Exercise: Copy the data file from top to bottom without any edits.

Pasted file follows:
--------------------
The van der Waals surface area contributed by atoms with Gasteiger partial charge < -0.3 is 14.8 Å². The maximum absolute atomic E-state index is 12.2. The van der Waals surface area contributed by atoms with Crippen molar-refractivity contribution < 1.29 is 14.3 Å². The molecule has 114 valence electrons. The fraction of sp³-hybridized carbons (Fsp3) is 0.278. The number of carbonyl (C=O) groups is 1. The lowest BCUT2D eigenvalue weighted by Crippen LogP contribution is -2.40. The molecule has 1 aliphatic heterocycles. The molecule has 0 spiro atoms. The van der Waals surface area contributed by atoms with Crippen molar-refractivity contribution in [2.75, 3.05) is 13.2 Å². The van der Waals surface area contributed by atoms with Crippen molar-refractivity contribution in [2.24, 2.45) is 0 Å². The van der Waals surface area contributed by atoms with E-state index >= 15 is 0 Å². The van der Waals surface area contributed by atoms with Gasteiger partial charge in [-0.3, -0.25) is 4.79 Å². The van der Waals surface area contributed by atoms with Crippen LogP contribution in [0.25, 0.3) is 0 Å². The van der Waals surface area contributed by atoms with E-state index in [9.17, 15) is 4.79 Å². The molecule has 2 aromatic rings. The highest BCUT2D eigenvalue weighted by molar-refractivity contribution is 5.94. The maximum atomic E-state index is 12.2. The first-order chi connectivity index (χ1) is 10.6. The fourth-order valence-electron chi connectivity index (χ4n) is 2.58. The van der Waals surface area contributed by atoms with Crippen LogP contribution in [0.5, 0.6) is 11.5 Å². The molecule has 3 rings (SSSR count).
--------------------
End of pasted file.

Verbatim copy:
The van der Waals surface area contributed by atoms with Gasteiger partial charge < -0.3 is 14.8 Å². The maximum absolute atomic E-state index is 12.2. The van der Waals surface area contributed by atoms with Crippen molar-refractivity contribution < 1.29 is 14.3 Å². The molecule has 114 valence electrons. The fraction of sp³-hybridized carbons (Fsp3) is 0.278. The number of carbonyl (C=O) groups is 1. The lowest BCUT2D eigenvalue weighted by Crippen LogP contribution is -2.40. The molecule has 1 aliphatic heterocycles. The molecule has 0 spiro atoms. The van der Waals surface area contributed by atoms with Crippen molar-refractivity contribution in [2.75, 3.05) is 13.2 Å². The van der Waals surface area contributed by atoms with Crippen molar-refractivity contribution in [2.24, 2.45) is 0 Å². The van der Waals surface area contributed by atoms with E-state index >= 15 is 0 Å². The van der Waals surface area contributed by atoms with Gasteiger partial charge in [-0.3, -0.25) is 4.79 Å². The van der Waals surface area contributed by atoms with Crippen LogP contribution in [0.25, 0.3) is 0 Å². The van der Waals surface area contributed by atoms with E-state index in [9.17, 15) is 4.79 Å². The molecule has 2 aromatic rings. The highest BCUT2D eigenvalue weighted by molar-refractivity contribution is 5.94. The maximum atomic E-state index is 12.2. The first-order chi connectivity index (χ1) is 10.6. The fourth-order valence-electron chi connectivity index (χ4n) is 2.58. The van der Waals surface area contributed by atoms with Crippen LogP contribution in [0.5, 0.6) is 11.5 Å². The molecule has 3 rings (SSSR count).